The Telegraph
Since 1st March, 1999
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Packaged panorama of Pujas Cuisine and culture in Puja gala
- Foreigners, NRI targets in guided tour of essential Calcutta

From a traditional garland-and-lamp welcome at the airport, with dhakis drumming up the tempo, to pandal-hopping by the necklaced night; Kumari Puja at Belur Math to a retro ride back to the Raj days; sindoor khela to a grandstand view of the immersion. Our own Durga Puja is finally being parcelled for promotion, ages after concerted hardsell has popularised festivals beyond Bengal’s boundaries.

Happenings, a non-government initiative of a motley dozen — mostly Calcuttans — has taken the first concrete step to wrap-sell the Pujas to the West, targeting both foreigners and NRIs. In conjunction with the state tourism department, the police, the surface transport corporation and the consular corps, puja packages have already been sold to 70-odd enthusiasts in the US, UK, Belgium and Germany.

“Unlike the Rio carnival, the Mardi Gras of New Orleans or the beerfest of Germany, which are organised by identifiable groups and with large doses of government help, the Durga puja is an absolutely spontaneous panorama that unfolds like clockwork every year,” says A.V. Iyengar of Happenings.

Iyengar, who was recently in the US to push the puja package, feels it is the sheer inventiveness of the countless ways the festival is celebrated, organised and enjoyed, that would appeal to the West. The aim is to present the festival as “a holistic manifestation of essential Calcutta”. So, while a visit to the Sovabazar Rajbari and a brush with the Kumartuli idol-makers have been built into the Mahotsav itinerary, a cultural show by challenged children will showcase the city's “inherent inclusiveness and ability to accept odds”. The grandeur of the past will be recreated during the Night of the Raj at Tollygunge Club through theatre, dance and music.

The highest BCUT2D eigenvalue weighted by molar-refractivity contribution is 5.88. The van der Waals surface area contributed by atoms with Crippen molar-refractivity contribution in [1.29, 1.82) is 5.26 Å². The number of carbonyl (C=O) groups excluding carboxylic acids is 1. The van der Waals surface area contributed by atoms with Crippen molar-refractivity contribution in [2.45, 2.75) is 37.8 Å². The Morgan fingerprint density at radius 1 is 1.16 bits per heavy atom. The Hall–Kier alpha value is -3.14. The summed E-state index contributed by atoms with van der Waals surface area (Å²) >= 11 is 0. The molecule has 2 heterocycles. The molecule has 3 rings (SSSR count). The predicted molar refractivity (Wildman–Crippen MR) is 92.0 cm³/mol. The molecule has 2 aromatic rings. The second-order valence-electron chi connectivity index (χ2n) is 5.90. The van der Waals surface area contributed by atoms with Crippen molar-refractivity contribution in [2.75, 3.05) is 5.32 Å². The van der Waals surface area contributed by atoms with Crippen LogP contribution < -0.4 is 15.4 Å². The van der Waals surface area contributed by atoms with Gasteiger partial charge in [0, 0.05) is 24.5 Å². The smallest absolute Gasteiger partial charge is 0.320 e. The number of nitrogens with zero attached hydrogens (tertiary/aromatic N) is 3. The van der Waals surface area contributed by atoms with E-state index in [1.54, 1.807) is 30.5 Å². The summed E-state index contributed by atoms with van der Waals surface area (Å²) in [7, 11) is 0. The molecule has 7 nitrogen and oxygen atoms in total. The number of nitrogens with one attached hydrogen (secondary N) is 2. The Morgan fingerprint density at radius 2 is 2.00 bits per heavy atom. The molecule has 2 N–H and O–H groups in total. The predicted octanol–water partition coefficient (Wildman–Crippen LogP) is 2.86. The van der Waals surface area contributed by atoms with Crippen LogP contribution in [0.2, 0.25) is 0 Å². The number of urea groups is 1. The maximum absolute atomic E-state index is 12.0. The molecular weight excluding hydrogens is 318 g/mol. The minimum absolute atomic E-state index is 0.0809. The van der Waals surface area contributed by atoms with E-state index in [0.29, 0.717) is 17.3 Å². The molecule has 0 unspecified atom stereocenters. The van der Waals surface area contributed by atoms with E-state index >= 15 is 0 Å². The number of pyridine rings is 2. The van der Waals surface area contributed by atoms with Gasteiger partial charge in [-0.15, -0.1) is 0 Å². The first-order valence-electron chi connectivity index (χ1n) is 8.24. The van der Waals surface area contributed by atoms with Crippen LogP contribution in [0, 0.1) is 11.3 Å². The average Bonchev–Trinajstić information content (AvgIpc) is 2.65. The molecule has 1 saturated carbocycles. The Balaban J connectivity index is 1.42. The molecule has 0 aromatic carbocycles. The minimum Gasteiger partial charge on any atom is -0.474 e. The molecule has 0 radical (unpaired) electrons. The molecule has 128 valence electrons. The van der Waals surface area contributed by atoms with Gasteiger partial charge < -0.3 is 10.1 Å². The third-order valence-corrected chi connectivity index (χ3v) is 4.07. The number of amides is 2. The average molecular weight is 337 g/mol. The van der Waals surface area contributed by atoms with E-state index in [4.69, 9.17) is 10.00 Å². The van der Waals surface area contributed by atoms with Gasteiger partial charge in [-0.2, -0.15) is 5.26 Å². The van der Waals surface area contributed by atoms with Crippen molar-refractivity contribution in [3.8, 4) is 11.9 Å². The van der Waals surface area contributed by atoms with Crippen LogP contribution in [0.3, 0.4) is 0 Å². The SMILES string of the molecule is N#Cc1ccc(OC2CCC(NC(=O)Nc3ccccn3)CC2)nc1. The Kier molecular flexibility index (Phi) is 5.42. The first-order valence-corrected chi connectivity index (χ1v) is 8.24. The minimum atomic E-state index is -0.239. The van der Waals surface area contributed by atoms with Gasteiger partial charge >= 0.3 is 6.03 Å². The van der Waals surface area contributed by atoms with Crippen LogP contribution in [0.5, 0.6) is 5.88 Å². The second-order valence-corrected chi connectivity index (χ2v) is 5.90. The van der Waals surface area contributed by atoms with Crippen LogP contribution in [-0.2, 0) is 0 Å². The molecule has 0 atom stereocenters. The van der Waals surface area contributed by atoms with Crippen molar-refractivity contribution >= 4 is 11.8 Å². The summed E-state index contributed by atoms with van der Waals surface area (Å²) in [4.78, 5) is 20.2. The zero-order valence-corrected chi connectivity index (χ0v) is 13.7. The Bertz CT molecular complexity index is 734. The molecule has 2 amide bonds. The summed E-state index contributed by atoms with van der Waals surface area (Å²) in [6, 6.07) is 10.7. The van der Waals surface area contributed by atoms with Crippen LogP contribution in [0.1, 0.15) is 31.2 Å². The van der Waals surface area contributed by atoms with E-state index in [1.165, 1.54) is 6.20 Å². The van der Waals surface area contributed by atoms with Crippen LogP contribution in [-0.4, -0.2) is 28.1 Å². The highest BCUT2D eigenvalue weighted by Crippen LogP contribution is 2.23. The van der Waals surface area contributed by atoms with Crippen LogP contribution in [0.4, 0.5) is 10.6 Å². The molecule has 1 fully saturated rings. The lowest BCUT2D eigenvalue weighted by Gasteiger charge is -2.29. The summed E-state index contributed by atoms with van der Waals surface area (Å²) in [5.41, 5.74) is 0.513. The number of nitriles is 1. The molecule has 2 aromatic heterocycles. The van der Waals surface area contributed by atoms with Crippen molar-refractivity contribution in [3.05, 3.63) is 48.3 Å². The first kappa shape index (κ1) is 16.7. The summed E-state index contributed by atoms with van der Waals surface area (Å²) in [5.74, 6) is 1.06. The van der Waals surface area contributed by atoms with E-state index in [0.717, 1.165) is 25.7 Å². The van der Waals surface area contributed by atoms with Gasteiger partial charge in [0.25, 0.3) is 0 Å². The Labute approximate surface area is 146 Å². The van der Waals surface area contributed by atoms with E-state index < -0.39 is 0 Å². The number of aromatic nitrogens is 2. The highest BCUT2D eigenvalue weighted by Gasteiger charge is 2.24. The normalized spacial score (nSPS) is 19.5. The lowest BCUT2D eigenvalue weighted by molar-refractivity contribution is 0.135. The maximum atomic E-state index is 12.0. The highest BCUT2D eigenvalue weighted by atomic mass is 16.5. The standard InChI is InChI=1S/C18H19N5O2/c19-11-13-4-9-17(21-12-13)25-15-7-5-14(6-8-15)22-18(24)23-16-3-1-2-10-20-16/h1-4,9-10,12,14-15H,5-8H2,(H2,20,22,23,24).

An audio-visual presentation of the pujas in Calcutta, followed by a classical dance recital to explain the phenomenon, will serve as orientation for the holiday-makers. The tourists will visit 12 select pandals by AC coach, accompanied by specially-trained guides.

Besides Bengal cuisine, the various folk dance forms of different districts will be highlighted during a cultural evening on the second day of the Pujas at the Eastern Zonal Cultural Centre in Salt Lake. Also on the carnival cards is an exposition of traditional handicrafts at Swabhumi, in association with the Crafts Council.

“On the last day of the Pujas, we want to show the tourists how the festival is celebrated by other communities, from different backgrounds, in their own distinctive manner,” says Khokan Mookerji of Happenings. Thus, tie-ups with organisations like South India Club, Punjabee Bradree and the Bhawanipur Gujarati Education Society are being arranged. The grand finale — the bhashan — can be viewed from launches provided by the state tourism department.

All this, for either an all-inclusive US$ 425, or for Rs 2,000 to enjoy the events only. Late off the blocks this time, the organisers are looking at 200 ‘package’ tourists for Durga Puja 2003. But next year, the target could be “300 per cent higher”.

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